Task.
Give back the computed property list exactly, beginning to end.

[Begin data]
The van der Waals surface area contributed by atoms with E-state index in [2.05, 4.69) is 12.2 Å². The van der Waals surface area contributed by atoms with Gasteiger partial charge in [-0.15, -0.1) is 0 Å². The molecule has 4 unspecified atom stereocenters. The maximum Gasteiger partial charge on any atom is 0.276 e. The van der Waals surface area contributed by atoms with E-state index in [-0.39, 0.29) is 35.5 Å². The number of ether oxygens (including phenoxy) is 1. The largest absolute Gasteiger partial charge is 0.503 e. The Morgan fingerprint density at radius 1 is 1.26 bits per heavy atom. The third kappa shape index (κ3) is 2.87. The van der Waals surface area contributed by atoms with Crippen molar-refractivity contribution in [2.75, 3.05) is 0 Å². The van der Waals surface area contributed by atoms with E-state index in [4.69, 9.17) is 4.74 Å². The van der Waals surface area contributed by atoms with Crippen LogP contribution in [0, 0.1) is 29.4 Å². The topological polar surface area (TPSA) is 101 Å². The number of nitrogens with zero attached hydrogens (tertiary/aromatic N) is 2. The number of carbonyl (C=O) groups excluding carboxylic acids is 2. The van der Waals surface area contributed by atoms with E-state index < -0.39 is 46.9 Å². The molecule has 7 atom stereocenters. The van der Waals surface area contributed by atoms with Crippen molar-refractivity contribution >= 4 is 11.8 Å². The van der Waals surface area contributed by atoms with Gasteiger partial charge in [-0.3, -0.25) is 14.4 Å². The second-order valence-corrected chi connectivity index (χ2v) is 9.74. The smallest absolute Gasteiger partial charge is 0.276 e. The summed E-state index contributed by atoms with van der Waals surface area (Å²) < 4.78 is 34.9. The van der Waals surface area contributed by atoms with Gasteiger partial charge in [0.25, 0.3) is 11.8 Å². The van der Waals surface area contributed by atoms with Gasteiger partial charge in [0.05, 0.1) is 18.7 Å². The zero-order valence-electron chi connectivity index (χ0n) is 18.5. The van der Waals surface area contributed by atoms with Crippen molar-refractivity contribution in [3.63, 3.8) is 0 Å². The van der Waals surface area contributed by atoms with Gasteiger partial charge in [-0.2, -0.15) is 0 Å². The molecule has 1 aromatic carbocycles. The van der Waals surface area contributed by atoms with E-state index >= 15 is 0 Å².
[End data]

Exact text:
The van der Waals surface area contributed by atoms with E-state index in [2.05, 4.69) is 12.2 Å². The van der Waals surface area contributed by atoms with Gasteiger partial charge in [-0.15, -0.1) is 0 Å². The molecule has 4 unspecified atom stereocenters. The maximum Gasteiger partial charge on any atom is 0.276 e. The van der Waals surface area contributed by atoms with E-state index in [-0.39, 0.29) is 35.5 Å². The number of ether oxygens (including phenoxy) is 1. The largest absolute Gasteiger partial charge is 0.503 e. The Morgan fingerprint density at radius 1 is 1.26 bits per heavy atom. The third kappa shape index (κ3) is 2.87. The van der Waals surface area contributed by atoms with Crippen molar-refractivity contribution in [2.75, 3.05) is 0 Å². The van der Waals surface area contributed by atoms with E-state index in [4.69, 9.17) is 4.74 Å². The van der Waals surface area contributed by atoms with Crippen LogP contribution in [0, 0.1) is 29.4 Å². The topological polar surface area (TPSA) is 101 Å². The number of nitrogens with zero attached hydrogens (tertiary/aromatic N) is 2. The number of carbonyl (C=O) groups excluding carboxylic acids is 2. The van der Waals surface area contributed by atoms with E-state index < -0.39 is 46.9 Å². The molecule has 7 atom stereocenters. The van der Waals surface area contributed by atoms with Crippen molar-refractivity contribution >= 4 is 11.8 Å². The van der Waals surface area contributed by atoms with Gasteiger partial charge in [-0.3, -0.25) is 14.4 Å². The second-order valence-corrected chi connectivity index (χ2v) is 9.74. The smallest absolute Gasteiger partial charge is 0.276 e. The summed E-state index contributed by atoms with van der Waals surface area (Å²) < 4.78 is 34.9. The van der Waals surface area contributed by atoms with Gasteiger partial charge in [0.25, 0.3) is 11.8 Å². The van der Waals surface area contributed by atoms with Gasteiger partial charge in [0.05, 0.1) is 18.7 Å². The zero-order valence-electron chi connectivity index (χ0n) is 18.5. The van der Waals surface area contributed by atoms with Crippen molar-refractivity contribution in [3.63, 3.8) is 0 Å². The van der Waals surface area contributed by atoms with Gasteiger partial charge in [-0.2, -0.15) is 0 Å². The molecule has 1 aromatic carbocycles. The van der Waals surface area contributed by atoms with E-state index >= 15 is 0 Å².